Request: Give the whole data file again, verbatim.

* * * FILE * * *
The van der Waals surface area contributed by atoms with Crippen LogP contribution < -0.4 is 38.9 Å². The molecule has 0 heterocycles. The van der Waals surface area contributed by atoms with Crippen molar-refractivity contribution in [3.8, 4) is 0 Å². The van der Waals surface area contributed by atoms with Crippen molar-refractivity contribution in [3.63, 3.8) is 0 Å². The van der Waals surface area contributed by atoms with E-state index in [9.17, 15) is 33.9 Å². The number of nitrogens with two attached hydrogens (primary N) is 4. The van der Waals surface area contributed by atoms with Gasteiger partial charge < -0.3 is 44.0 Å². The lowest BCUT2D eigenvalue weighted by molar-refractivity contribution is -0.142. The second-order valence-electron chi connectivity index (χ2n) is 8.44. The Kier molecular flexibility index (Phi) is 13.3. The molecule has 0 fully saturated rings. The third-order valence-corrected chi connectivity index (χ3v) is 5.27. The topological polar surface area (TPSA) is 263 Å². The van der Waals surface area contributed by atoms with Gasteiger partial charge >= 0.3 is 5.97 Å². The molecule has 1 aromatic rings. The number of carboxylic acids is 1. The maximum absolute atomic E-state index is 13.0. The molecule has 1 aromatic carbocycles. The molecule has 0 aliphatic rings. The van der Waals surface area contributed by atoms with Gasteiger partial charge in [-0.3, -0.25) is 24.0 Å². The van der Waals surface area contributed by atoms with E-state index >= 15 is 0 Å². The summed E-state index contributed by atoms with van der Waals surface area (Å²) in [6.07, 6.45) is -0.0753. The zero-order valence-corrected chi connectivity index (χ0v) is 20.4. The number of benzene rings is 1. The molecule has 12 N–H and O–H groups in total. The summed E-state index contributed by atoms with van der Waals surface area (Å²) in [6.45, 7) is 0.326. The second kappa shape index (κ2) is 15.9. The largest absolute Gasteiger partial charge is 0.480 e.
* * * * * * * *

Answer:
The van der Waals surface area contributed by atoms with Crippen LogP contribution < -0.4 is 38.9 Å². The molecule has 0 heterocycles. The van der Waals surface area contributed by atoms with Crippen molar-refractivity contribution in [3.8, 4) is 0 Å². The van der Waals surface area contributed by atoms with Crippen molar-refractivity contribution in [3.63, 3.8) is 0 Å². The van der Waals surface area contributed by atoms with E-state index in [9.17, 15) is 33.9 Å². The number of nitrogens with two attached hydrogens (primary N) is 4. The van der Waals surface area contributed by atoms with Gasteiger partial charge < -0.3 is 44.0 Å². The lowest BCUT2D eigenvalue weighted by molar-refractivity contribution is -0.142. The second-order valence-electron chi connectivity index (χ2n) is 8.44. The Kier molecular flexibility index (Phi) is 13.3. The molecule has 0 fully saturated rings. The third-order valence-corrected chi connectivity index (χ3v) is 5.27. The topological polar surface area (TPSA) is 263 Å². The van der Waals surface area contributed by atoms with Gasteiger partial charge >= 0.3 is 5.97 Å². The molecule has 1 aromatic rings. The number of carboxylic acids is 1. The maximum absolute atomic E-state index is 13.0. The molecule has 1 aromatic carbocycles. The molecule has 0 aliphatic rings. The van der Waals surface area contributed by atoms with Gasteiger partial charge in [-0.3, -0.25) is 24.0 Å². The van der Waals surface area contributed by atoms with E-state index >= 15 is 0 Å². The summed E-state index contributed by atoms with van der Waals surface area (Å²) in [6.07, 6.45) is -0.0753. The zero-order valence-corrected chi connectivity index (χ0v) is 20.4. The number of benzene rings is 1. The molecule has 12 N–H and O–H groups in total. The summed E-state index contributed by atoms with van der Waals surface area (Å²) in [6.45, 7) is 0.326. The second kappa shape index (κ2) is 15.9. The largest absolute Gasteiger partial charge is 0.480 e.